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  5. "Я не їм м'ясо."

"Я не їм м'ясо."

Translation:I do not eat meat.

May 30, 2015

14 Comments


https://www.duolingo.com/profile/Cambrian0616

Could this also be "I am not eating the meat" ?


https://www.duolingo.com/profile/Vinnfred

Actually, "I don't eat meat (at all, in general)" is "Я не їм м’яса" in Ukrainian. "Я не їм м’ясо" means "I am not eating this (particular) meat". But I guess these details are just beyond the scope of this course


https://www.duolingo.com/profile/sagitta145

My mind is blown. I have used both many times in my life and I did use them "correctly" but I have never thought about the difference... Have my lingot ;)

  • ну от як перекласти "ніколи не замислювалася" :)

https://www.duolingo.com/profile/yadwinder_gadari

Is the comma in "м’ясо" necessary ?


https://www.duolingo.com/profile/VadimOlegovich

Yes. It's Apostrophe. From wiki

Some languages and transliteration systems use the apostrophe to mark the presence, or the lack of, palatalization.

<pre>In Belarusian and Ukrainian, the apostrophe is used between a consonant and a following "soft" (iotified) vowel (е, ё, ю, я; Uk. є, ї, ю, я) to indicate that no palatalization of the preceding consonant takes place, and the vowel is pronounced in the same way as at the beginning of the word. It therefore marks a morpheme boundary before /j/, and in Ukrainian, is also occasionally as a "quasi letter". It appears frequently in Ukrainian, as, for instance, in the words: &lt;п'ять&gt; [p"jat'] 'five', &lt;від'їзд&gt; [vid'jizd] 'departure', &lt;об'єднаний&gt; [ob'jednanyj] 'united', &lt;з'ясувати&gt; [z'jasuvaty] 'to clear up, explain', &lt;п'єса&gt; [p'jesa] play (drama), etc.[73][74] In Russian and some derived alphabets the same function is served by the hard sign (ъ, formerly called yer). But the apostrophe saw some use as a substitute after 1918, when Soviet authorities enforced an orthographic reform by confiscating type bearing that "letter parasite" from stubborn printing houses in Petrograd.[75] </pre>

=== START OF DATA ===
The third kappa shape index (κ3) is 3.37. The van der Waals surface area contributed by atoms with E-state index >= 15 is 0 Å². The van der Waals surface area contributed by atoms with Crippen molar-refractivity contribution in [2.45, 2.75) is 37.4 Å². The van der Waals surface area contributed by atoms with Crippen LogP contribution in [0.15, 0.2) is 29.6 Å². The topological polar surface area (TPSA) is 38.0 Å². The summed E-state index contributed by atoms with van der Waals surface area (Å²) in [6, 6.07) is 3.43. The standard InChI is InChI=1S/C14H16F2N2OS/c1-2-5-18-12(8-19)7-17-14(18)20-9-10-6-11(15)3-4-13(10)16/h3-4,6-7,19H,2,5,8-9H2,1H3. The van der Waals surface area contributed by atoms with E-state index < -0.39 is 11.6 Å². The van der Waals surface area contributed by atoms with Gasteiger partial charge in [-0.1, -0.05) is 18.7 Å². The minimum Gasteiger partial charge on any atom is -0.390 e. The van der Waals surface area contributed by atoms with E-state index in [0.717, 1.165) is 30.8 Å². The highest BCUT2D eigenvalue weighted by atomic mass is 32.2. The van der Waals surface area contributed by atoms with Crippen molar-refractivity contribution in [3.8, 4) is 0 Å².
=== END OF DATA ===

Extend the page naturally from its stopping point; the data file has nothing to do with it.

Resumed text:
https://www.duolingo.com/profile/yadwinder_gadari

I see, thanks. Although I believe that the letter named yer would have been more efficient for this purpose.


https://www.duolingo.com/profile/CJTilzey

In ordinary conversation, does м'ясо in Ukrainian usually refer to "beef", like its cognate in Russian usually does?


https://www.duolingo.com/profile/Joshua288919

I got this correct by typing дім where it said їм should be :/


https://www.duolingo.com/profile/Cipher288190

What is the difference between "їсте" and "їм"?


https://www.duolingo.com/profile/VadimOlegovich

For: Їм: Я - Їм. only for The (pronoun) I /aɪ/ is the first-person, = I'm eating

For: Їсте: Ви їсте?(plural) You ask a few people. Are you(plural) eat?


https://www.duolingo.com/profile/Cipher288190

So basically, "їм" is for first person-singular, and "їсте" is for plural. Am I getting this correct?


https://www.duolingo.com/profile/JeannieLat1

Surely this is correct


https://www.duolingo.com/profile/LoriOwens2

The microphone cut off before i could even speak into the speaking lesson


https://www.duolingo.com/profile/Lorax68

What is "to eat" conjugated like in Ukrainian?

I eat.

You eat.

He/she eats. . .

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